charts and gps directlywe have a set of really nice charts which allow us to use our gps unit directly (as in, by looking at it's screen) and plotting our position. I still think we should have a cache of the satellite images, but it is less crucial.
why?I think google earth is a convenient tool for our main navigation. Combined with a navigational map which will show us the depth of the river and the location of the channel in various places along the river, we should have everything we need.
The advantage of satellite navigation is that we can, at a glance, correlate our position on the map with our physical location. Also, satellite maps are really easy to read and show an amazing amount of detail that might be missing from conventional maps, such as the location of shoals and maybe even wing dams. I couldn't find any easily available navigation software for Linux, so we might have to rely on paper charts for wing dam and stump forest field locations. Maybe we stop being elitist and try using Windows FOR THE LOVE OF GOD.
costThe good thing is that a google-earth based gps navigation system will cost us $20, which is the privilege you pay for Google Earth Pro, the edition that permits you to connect a GPS unit to google earth.
technical details details
We are going to be using a combination of
- A thinkpad X60 with copious amounts of hot creamy warranty, owned by one Steven Lucy, running Linux (see Power Requirements)
- a Garmin GPSmap 60CSx GPS unit, running on two AA batteries but which draws power from the USB port of the laptop.
gps to kml fileAfter connecting the GPS unit to the computer, it does not come up as a known gps device. in fact, the garmin_gps module will provide some details about the device, but I could not get garmin_gps and gpsd to work together. more research is forthcoming...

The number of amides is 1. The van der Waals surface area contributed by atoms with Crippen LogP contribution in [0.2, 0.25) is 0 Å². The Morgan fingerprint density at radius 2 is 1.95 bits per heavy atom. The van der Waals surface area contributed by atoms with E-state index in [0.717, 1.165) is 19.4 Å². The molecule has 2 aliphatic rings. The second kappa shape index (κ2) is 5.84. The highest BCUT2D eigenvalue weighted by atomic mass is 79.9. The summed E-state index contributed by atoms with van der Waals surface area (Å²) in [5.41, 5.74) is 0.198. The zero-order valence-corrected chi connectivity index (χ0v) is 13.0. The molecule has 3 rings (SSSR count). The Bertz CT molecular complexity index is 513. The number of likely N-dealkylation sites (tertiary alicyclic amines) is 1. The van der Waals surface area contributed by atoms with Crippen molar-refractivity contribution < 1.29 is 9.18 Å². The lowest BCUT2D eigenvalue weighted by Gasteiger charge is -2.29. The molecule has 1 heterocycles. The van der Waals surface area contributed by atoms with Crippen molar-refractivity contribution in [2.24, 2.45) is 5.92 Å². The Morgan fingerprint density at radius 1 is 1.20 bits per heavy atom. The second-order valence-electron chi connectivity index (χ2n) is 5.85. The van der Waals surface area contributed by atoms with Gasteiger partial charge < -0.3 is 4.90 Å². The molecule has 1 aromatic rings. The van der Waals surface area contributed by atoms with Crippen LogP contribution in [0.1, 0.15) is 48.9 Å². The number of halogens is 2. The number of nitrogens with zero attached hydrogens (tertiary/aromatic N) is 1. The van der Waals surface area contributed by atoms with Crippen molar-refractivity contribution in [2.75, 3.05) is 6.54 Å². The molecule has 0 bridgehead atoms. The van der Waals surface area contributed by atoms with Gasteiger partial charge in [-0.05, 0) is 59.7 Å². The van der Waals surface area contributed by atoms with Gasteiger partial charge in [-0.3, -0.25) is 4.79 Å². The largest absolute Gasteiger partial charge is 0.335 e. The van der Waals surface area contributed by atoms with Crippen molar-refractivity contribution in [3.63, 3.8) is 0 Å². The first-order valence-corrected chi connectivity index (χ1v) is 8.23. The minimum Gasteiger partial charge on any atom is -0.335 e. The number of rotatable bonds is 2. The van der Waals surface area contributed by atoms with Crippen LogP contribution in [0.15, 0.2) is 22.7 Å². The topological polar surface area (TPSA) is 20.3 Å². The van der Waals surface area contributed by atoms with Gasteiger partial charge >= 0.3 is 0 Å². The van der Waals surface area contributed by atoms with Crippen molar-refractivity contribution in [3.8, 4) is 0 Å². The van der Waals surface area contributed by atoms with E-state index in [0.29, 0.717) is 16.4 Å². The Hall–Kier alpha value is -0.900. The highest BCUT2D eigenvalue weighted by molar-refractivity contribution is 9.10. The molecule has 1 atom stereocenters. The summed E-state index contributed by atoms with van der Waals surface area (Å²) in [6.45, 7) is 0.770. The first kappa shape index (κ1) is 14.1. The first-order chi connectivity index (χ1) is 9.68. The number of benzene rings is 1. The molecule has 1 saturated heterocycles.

in the meantime, the gpsbabel software seems to do pretty well at communicating with the GPS unit. the following command:
gpsbabel -T -i garmin -f usb: -o kml -F gps.kmlwill create the gps.kml KML file, which is a human-readable xml file regularly updated with position information. that file is a bit inefficient, since it just keeps growing as more positions are logged, so some rotation will have to be done to keep its inefficient XML goodness from getting out of control.
Google earthgoogle earth has a realtime gps option which will read the kml file and plot our progress. i haven't tested this since it requires the $20 subscription to google earth pro, but i'll probably do it soon.
we will not have access to a high-speed internet connection on the raft, so we will need to cache the satellite image data ahead of time by following the entire course of our navigation through google earth.
there are a few ways to do this. one, which is yet to be tested, is using a squid cache. some hacks are necessary to properly cache keyhole data:
and it may not work properly.
a sure-fire way to to use the built-in caching mechanism in google earth. this is suboptimal since the maximum size for the cache files is 2GB. we would have to rotate cache files manually in order to have access to the right imagery. I suppose it is open source, so I could, you know, edit the cache size.